Posted tagged ‘Intern Certification Program’

Q. What should I wear and what should I bring with me on the first day of my internship?

May 7, 2010

A. Great question for the Intern Coach, your school Career Center staff, and the Internship Manager at your internship! How to dress for your internship varies, depending on the corporate culture in your workplace. You can always ask your contact at the organization or the Internship Manager for tips about dress code and materials you should bring with you. For more suggestions can take the Intern Certification Program at internships.com. Here are some general tips:

  1. Performance should represent 95% of business success, but the reality is that the split is 33% performance, 33% image, and 33% positive publicity (what people know about you). How you look is important since people draw immediate conclusions about you on first sight.
  2. Dress a bit more formally for the first day until you get a sense of the culture and style. A good rule of thumb is to avoid extremes in terms of clothing, jewelry, or scents at the start of your internship. Here are some general guidelines that may be helpful depending on your industry:
  3. Women should make sure that skirts aren’t too short, slacks aren’t too tight, and necklines aren’t too low. A stylish white shirt is always a safe choice. Wear the best shoes that you can afford and don’t wear excessively high heels.
  4. Men should wear a clean, ironed shirt, preferably white, with a conservative tie. If you wear a sport coat, go for a solid navy or one with a subtle pattern. Keep your dress shoes in great condition. Your socks should match pants and shoes. Leave your baseball cap and sneakers at home along with your pinky rings, necklaces, or bracelets.
  5. For the first day, you might want to take a backpack/computer case with you to carry items. If you’ve completed the Intern Certification Program, you’ll want to take your Internship Roadmap with you. Set up a time to sit down with your Internship Manager and discuss company expectations and goals and performance assessment, using the Internship Roadmap or similar outline as a guide.
  6. Another item in your backpack could be a journal to keep track of all your activities, so you can assess your own performance. A pad of paper and pen might be handy–to take instant notes as you meet new people. Jot down their names, so you can address them correctly the next day. Your new co-workers will be impressed by your efforts. You might want to tuck a snack bar or drink into your case for an energy boost on your busy first day.

Q. I’m stressed out about starting my first internship. How do I transition from student to professional intern?

May 4, 2010

A.  It’s natural to feel stress at times of change, even positive change, which includes starting an internship. You’re entering a new world, and you want to make a good impression. The Career Center at your school may have helpful information online or in printed guides to help you prepare for your internship. Check the Career Center calendar for any pre-internship training classes. You can take the Intern Certification Program on internships.com to sharpen your professional skills and boost your confidence. Or if you’re already “iCertified,” you should review the material again. Here are some tips to help you transition from student to professional intern:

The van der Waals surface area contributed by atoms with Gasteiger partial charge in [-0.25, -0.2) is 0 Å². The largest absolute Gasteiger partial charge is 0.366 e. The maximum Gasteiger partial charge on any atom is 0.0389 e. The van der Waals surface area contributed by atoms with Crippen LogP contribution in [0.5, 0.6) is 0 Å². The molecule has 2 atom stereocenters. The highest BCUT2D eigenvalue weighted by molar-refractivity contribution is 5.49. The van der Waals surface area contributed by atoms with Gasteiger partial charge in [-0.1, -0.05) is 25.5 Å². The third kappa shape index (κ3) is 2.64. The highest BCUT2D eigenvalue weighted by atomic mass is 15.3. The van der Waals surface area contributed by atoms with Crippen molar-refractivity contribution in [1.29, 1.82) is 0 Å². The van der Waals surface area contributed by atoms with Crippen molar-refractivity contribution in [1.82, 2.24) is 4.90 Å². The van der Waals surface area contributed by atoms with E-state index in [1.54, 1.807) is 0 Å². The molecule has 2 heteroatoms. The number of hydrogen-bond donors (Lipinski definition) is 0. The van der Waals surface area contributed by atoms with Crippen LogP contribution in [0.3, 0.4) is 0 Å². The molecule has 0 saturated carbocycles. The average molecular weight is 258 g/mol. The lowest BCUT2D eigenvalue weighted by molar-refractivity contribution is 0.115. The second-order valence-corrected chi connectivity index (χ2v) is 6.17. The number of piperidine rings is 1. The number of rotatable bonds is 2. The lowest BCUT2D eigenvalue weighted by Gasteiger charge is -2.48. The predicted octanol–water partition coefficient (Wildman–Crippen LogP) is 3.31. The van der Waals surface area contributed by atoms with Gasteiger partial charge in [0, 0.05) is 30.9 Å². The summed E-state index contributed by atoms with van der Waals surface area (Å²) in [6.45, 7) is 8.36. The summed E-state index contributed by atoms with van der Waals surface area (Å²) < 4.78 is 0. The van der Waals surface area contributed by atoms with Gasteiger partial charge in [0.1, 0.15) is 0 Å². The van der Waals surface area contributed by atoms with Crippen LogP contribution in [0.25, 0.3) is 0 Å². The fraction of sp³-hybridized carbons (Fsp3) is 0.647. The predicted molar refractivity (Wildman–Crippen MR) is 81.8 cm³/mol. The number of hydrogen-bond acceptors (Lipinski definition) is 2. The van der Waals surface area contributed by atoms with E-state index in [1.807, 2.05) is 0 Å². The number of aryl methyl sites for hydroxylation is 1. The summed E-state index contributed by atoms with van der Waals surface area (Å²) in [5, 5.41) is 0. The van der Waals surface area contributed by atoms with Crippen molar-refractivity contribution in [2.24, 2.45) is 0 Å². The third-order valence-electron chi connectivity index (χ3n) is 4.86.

1. Start with the “outer you.” If you look good, you feel better about yourself. And your ability to manage new tasks improves.  Is it time for a new look? Study business publications (like Inc. or the Wall Street Journal) or industry specific publications related to your internship field, or go to the website of the company where you’re doing your internship to see if you can determine the preferred style and dress code.  
  2. Consider the “inner you.” Does your stomach flip-flop when you picture yourself walking into your internship on the first day? Try taking deep breaths to settle your nerves ahead of time. Build a positive attitude by reassuring yourself that you wouldn’t have been chosen if the company didn’t believe in you. Does your heart race when you think about meeting lots of new people?  Maintain a calm exterior by extending a firm handshake and by smiling at your new co-workers. Remind yourself that these people expect to like you. You bring added value to the company.
  3. Establish your new routine. It can help if a week before your internship starts, you maintain the same daily schedule that you’ll have during your internship. As a student, you may have stayed up late and slept in if you didn’t have any morning classes. As a professional intern, you’ll probably go to bed early in order to get up early and get to your internship on time (or even early). Try to get eight hours of sleep to ensure that your energy level is high. If you had an exercise routine as a student, integrate that routine into your new schedule even if it’s going to the gym at night instead. Physical activity relieves stress.
  4. Choose a friend that you trust and can confide in when you’re feeling stressed at your internship. You’ll probably need a good listener during the first week until you develop a comfort level at your internship. A friend who is interning at another company or who has completed an internship would understand your feelings, offer support, and honor your confidence. Don’t let stress build up either before or during your internship. You may find that reducing caffeine in your diet could also reduce stress. Experiment on what works best for you.

Follow

Get every new post delivered to your Inbox.